The world is a big place and chances are a virtual assistant will work with a client that has ADHD. Dopamine deficiency in the brain is the main factor in ADHD diagnoses, and many treatments focus on giving the brain small dopamine rewards through accomplishing goals or receiving certain stimuli. The field of mental health has made leaps and bounds within the last century, but how might a personal VA help clients who struggle with this diagnosis? Here are some tips that might help, but above all else, patience and compassion wins the day.
What is ADHD overwhelm? Simply put, a client with ADHD may become overwhelmed if there are too many tasks to do at once. Their brains are unsure what to do first, and quite often, delay doing anything at all. This condition can also be referred to as ADHD paralysis and might result in the client being unable to prioritize their work. Sometimes this overwhelm comes from stimulus in their own lives that causes them to shut down and be unable to work.
For a VA with an overwhelmed client, prioritizing work is key to help them through their overwhelm. Not only does this help you sort your own work, it helps the client get it sorted as well. Suggesting stimuli might help too, such as:
- Calming music
- A light snack
- Moving their bodies
- Stepping away for a few minutes
Task paralysis is very similar to ADHD overwhelm and is often referred to in conjunction with it. For a client suffering from task paralysis, something that might seem a “normal” undertaking becomes an insurmountable task, and these clients become “paralyzed” and unable to perform it.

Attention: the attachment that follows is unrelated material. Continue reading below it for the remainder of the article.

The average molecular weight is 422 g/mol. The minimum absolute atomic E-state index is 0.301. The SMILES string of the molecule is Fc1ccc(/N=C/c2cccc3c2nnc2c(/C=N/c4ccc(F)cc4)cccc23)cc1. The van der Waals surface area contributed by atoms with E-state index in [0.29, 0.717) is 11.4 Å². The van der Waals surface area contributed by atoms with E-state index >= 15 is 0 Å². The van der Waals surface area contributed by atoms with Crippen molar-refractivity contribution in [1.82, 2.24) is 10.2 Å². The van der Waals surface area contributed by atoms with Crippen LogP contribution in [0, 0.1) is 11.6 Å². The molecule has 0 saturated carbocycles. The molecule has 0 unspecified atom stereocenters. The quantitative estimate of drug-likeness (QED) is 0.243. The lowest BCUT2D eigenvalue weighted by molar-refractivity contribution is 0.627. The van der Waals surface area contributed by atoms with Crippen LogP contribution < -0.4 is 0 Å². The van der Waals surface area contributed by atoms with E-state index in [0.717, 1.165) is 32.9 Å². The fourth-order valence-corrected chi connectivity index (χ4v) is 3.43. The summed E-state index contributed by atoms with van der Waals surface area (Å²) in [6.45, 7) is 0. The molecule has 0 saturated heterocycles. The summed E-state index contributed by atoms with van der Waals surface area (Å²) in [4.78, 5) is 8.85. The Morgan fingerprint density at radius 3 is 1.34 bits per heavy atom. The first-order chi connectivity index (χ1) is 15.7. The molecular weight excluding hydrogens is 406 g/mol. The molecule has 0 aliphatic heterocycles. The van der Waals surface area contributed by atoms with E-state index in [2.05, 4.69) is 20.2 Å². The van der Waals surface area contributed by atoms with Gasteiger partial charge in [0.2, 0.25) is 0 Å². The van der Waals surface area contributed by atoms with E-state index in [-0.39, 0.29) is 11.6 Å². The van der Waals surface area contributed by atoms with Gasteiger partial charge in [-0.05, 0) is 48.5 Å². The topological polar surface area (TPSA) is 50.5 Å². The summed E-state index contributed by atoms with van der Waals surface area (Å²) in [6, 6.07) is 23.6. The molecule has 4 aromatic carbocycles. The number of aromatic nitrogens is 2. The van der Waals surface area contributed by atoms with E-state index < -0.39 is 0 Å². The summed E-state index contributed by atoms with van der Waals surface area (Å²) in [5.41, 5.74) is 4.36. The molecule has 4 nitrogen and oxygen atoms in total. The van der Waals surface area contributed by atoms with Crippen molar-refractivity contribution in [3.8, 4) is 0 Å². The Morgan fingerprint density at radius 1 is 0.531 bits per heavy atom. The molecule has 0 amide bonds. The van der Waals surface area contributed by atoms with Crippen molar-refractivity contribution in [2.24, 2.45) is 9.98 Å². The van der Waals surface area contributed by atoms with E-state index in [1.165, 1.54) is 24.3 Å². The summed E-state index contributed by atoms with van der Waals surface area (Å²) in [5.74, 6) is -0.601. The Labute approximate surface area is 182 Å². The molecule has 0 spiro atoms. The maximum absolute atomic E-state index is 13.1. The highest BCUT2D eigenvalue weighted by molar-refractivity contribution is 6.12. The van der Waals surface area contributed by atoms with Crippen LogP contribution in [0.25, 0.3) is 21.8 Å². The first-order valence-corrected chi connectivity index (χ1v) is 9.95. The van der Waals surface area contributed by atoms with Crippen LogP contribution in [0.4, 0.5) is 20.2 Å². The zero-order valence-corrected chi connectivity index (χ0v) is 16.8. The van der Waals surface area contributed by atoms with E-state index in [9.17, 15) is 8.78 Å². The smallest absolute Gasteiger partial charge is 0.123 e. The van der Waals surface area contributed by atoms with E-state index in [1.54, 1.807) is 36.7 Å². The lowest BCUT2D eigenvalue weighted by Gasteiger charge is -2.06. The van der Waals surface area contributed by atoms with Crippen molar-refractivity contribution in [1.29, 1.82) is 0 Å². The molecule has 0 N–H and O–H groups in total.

When a VA’s client seems paralyzed by a task, breaking that task down into bite-sized pieces is recommended to help them through their paralysis. Many tasks have several “moving parts,” and breaking these parts down into more manageable chunks, with perhaps a break in between each one, helps the client face their task little by little rather than taking in the entire mountain all at once. Even something as simple as organizing their calendar or booking travel can paralyze an ADHD client, thus their VA should be sensitive to these needs and anticipate when certain tasks need to be broken down into smaller slices. If possible, the VA can help take over the task altogether.
Self care looks different person to person, but it is very important for a VA’s ADHD client. Depending on what works for the client, self care can be:
- Grabbing a snack
- Taking frequent breaks
- Exercise or moving their body
- Rewarding themselves after every task
- Basking in the sunshine
- Getting some fresh air
- Spending time with another
Clients with ADHD can become so hyper-focused on a task, they forget to take care of themselves. A professional VA should recognize when their client needs a self care break and suggest any of the above options. By being in tune with their client, a VA looks after their wellbeing as well as their workload, which brings not only respect and dignity to the table, but also a safe place for a client with ADHD to flourish.